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By the end of the last season Mikhail was playing 5-6 minutes a game. You could say he was a fifth-liner. I understand that every coach has his own goals. All in all, Red Army (CSKA junior team) won the cup. However, when a player is constantly ‘choked’ by his team, he’s going to think about going overseas, it’s inevitable. Red Army’s head-coach Vyacheslav Butsayev told my son before he left for the U18 World Championship that he wasn’t ready, he wasn’t going to win anything and he’d only lose time. That was his way of wishing luck. Are you kidding me?

If you look at how they develop young players in North America, things in Russia make you sad. You know, if a man feels comfortable with his wife, he never cheats. If everything was good for us in CSKA, we’d never even think about going overseas. We just don’t want to lose a number of years [in North America], knowing that they won’t count on Mikhail here.

Who thinks about money at this age? You have to think about hockey. Then everything will come to you. I even told CSKA’s GM Sergei Nemchinov that my son is ready to play for free in the KHL team.

Things changed in CSKA, of course. Nemchinov is no longer a GM, but that doesn’t help Grigorenko. With Nemchinov, CSKA had a low budget and was practically forced to give young guys a chance in the KHL. Under new sponsorship and management things won’t be the same. In case you were wondering, CSKA owns Grigorenko’s rights in the KHL until he turns 28.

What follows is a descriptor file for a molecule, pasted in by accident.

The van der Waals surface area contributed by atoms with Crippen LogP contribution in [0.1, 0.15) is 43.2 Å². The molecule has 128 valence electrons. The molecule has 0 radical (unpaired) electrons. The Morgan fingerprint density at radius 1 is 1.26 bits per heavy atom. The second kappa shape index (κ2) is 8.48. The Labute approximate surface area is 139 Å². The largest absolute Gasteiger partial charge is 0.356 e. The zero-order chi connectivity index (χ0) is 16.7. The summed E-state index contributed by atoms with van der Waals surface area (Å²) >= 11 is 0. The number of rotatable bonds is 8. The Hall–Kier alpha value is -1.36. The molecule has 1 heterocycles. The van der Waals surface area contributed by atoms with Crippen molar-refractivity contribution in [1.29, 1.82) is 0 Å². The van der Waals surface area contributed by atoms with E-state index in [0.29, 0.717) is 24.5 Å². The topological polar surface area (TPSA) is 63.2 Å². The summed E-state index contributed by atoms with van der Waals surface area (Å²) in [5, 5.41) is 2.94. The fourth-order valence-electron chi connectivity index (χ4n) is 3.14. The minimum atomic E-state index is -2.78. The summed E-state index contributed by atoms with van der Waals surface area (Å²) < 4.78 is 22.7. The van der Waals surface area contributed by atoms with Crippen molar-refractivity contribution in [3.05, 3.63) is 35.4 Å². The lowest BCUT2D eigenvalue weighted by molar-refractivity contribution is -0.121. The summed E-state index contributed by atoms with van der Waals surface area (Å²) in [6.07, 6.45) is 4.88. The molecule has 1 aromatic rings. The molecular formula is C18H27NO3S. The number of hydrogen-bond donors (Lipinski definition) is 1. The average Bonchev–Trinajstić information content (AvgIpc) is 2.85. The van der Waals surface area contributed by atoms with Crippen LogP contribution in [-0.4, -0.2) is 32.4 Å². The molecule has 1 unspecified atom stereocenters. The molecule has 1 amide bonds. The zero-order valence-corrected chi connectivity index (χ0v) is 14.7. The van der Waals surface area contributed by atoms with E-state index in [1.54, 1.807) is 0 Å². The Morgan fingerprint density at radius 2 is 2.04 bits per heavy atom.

It looks highly unlikely Grigorenko will go back to Russia any time soon, so you can remove this argument from the table as well.

The real issue with Mikhail is his ability to be an impact player. He did prove he has skill, but it takes much more than that to be a star. Work ethic and guts are just a few of the necessary ingredients and it’s fair to say that Grigorenko isn’t exactly known for these traits.

He didn’t put his team on his back – neither at the World Juniors nor in the QMJHL playoffs. Certainly, he got injured during the WJC but not seriously enough, despite what it looked like. His coach, Valery Bragin, was fully aware of Grigorenko’s condition and was not pleased when Mikhail asked not to be played. Bragin, who won a gold and two silver medals at the three World Juniors he was a part of, cherishes grit in hockey and, hey, don’t we all? At the end of the day, this is what wins you Cups. It is guys with grit, skill and guts you want to spend your high draft pick on. Grigorenko had his chances to prove it this season and failed every time. It’s foolish to think GMs around the league haven’t noticed this.

Everything else is a side issue.

Previously by Andrey Osadchenko

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  • “It is guys with grit, skill and guts you want to spend your high draft pick on”

    Grit and guts would be about the last things I would care about when drafting. Both are hard to quantify and extremely subjective.